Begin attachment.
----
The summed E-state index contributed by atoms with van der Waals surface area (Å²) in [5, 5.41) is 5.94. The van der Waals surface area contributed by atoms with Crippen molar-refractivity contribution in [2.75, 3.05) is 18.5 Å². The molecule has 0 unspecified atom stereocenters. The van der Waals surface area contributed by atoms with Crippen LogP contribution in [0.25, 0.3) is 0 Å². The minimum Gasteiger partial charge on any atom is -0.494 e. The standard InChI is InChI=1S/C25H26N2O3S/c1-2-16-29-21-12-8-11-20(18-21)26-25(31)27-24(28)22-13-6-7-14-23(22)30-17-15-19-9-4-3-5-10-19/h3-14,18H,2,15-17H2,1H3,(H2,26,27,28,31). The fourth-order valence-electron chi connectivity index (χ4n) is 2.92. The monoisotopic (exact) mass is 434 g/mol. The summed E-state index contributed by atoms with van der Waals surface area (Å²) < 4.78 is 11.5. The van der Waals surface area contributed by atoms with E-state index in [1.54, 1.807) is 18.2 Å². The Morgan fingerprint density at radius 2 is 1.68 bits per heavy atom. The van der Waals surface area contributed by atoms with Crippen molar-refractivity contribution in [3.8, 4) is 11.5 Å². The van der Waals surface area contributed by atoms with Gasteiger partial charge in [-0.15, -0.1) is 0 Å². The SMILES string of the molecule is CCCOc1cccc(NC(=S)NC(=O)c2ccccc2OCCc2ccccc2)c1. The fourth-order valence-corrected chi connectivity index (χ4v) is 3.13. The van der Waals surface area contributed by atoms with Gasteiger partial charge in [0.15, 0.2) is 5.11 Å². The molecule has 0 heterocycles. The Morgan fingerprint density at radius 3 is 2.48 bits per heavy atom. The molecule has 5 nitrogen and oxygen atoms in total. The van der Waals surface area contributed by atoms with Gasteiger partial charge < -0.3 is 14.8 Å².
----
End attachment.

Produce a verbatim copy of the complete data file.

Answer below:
The summed E-state index contributed by atoms with van der Waals surface area (Å²) in [5, 5.41) is 5.94. The van der Waals surface area contributed by atoms with Crippen molar-refractivity contribution in [2.75, 3.05) is 18.5 Å². The molecule has 0 unspecified atom stereocenters. The van der Waals surface area contributed by atoms with Crippen LogP contribution in [0.25, 0.3) is 0 Å². The minimum Gasteiger partial charge on any atom is -0.494 e. The standard InChI is InChI=1S/C25H26N2O3S/c1-2-16-29-21-12-8-11-20(18-21)26-25(31)27-24(28)22-13-6-7-14-23(22)30-17-15-19-9-4-3-5-10-19/h3-14,18H,2,15-17H2,1H3,(H2,26,27,28,31). The fourth-order valence-electron chi connectivity index (χ4n) is 2.92. The monoisotopic (exact) mass is 434 g/mol. The summed E-state index contributed by atoms with van der Waals surface area (Å²) < 4.78 is 11.5. The van der Waals surface area contributed by atoms with E-state index in [1.54, 1.807) is 18.2 Å². The Morgan fingerprint density at radius 2 is 1.68 bits per heavy atom. The van der Waals surface area contributed by atoms with Crippen molar-refractivity contribution in [3.8, 4) is 11.5 Å². The van der Waals surface area contributed by atoms with Gasteiger partial charge in [-0.15, -0.1) is 0 Å². The SMILES string of the molecule is CCCOc1cccc(NC(=S)NC(=O)c2ccccc2OCCc2ccccc2)c1. The fourth-order valence-corrected chi connectivity index (χ4v) is 3.13. The van der Waals surface area contributed by atoms with Gasteiger partial charge in [0.15, 0.2) is 5.11 Å². The molecule has 0 heterocycles. The Morgan fingerprint density at radius 3 is 2.48 bits per heavy atom. The molecule has 5 nitrogen and oxygen atoms in total. The van der Waals surface area contributed by atoms with Gasteiger partial charge < -0.3 is 14.8 Å².